To think that women who are sick with PPD will continue to be shrugged off and go untreated and allowed to suffer unnecessarily angers me to no end.    We are supposed to make progress, but instead, we are more concerned about statistics obtained during very limited studies.   Folks on the DSM-5 committee, this is a blatant example of not being able to see the forest for the trees. 

April 13, 2010 is 4th Anniversary of New Jersey’s Postpartum Depression Law

Four years ago today, New Jersey became the first state in the country to pass legislation requiring healthcare professionals to educate and screen all new mothers for postpartum depression (PPD). 

Since then, New Jersey’s Dept of Health and Senior Services’ Speak Up When You’re Down campaign has:

The key to helping mothers and their families minimize the risk (or effects, if it does occur) of PPD is early identification (via screening) and education (via awareness campaigns and ensuring healthcare providers are all aware).   Through knowledge of risk factors, symptoms, and services available locally, mothers and their families will be able to recognize sumptoms of PPD early on, as well as take immediate action to ensure proper diagnosis and treatment.

I’d just like to clarify what screening is.  It sounds like poking and prodding is involved.  No, women are not treated like lab rats or anything like that.  Screening is merely a doctor proactively asking some questions to ascertain whether a new mother entrusted to his care is exhibiting any signs of PPD.   The most widely-used screening tool for PPD is The Edinburgh Postnatal Depression Scale (EPDS), which many hospitals in New Jersey have elected to use.   It’s also important to note that, though doctors are required to screen all new mothers in their care, a mother has the right to refuse to answer some or all of the questions.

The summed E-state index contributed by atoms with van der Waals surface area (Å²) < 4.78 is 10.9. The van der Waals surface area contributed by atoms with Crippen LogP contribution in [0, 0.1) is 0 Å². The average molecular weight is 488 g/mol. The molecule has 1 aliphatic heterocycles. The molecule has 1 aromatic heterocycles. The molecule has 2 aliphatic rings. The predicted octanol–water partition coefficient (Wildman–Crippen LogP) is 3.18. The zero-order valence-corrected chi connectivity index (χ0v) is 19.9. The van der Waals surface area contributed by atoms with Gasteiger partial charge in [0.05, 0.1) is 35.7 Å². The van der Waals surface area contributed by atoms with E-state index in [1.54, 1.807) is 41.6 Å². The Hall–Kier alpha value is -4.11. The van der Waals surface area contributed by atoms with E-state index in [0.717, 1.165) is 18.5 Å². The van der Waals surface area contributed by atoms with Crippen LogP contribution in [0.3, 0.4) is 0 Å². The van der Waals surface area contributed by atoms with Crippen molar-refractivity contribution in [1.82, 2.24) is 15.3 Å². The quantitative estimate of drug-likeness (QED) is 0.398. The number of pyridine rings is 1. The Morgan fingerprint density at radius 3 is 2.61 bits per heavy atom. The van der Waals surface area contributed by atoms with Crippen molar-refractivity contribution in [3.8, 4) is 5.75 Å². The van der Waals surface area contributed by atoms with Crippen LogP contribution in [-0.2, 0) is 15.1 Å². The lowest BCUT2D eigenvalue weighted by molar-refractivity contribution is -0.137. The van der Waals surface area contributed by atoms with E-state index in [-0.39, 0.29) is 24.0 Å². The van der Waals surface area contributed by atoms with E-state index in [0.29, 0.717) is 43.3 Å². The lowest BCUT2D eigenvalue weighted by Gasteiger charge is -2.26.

I wish this legislation were in effect back when I had my daughter!  There are many others that feel the same way as I do.  Before this legislation went into effect four years ago, some doctors were already asking all new moms fundamental questions at each visit to ascertain if there are any symptoms of PPD, since after all it does occur in as many as one in eight new mothers!  One of the reasons why this legislation was necessary is because there are still so many doctors out there who don’t go the extra mile where their patients are concerned–and worse fail to diagnose PPD properly.  The screening should currently be taking place as the new mom leaves the hospital after having her baby, plus at her 6-week follow-up with her OB/GYN.   Since so many cases of PPD develop before the six-week follow-up visit, at some point–and I fear this may never happen because it would require a huge change in health insurance and ACOG (and whatever other organization that would have anything to do with this) — a 3- or 4-week follow-up visit becomes a requirement/standard.    What a HUGE difference this would make, wouldn’t it?!   Maybe if enough people push for this, it will happen.  One can only hope…and dream.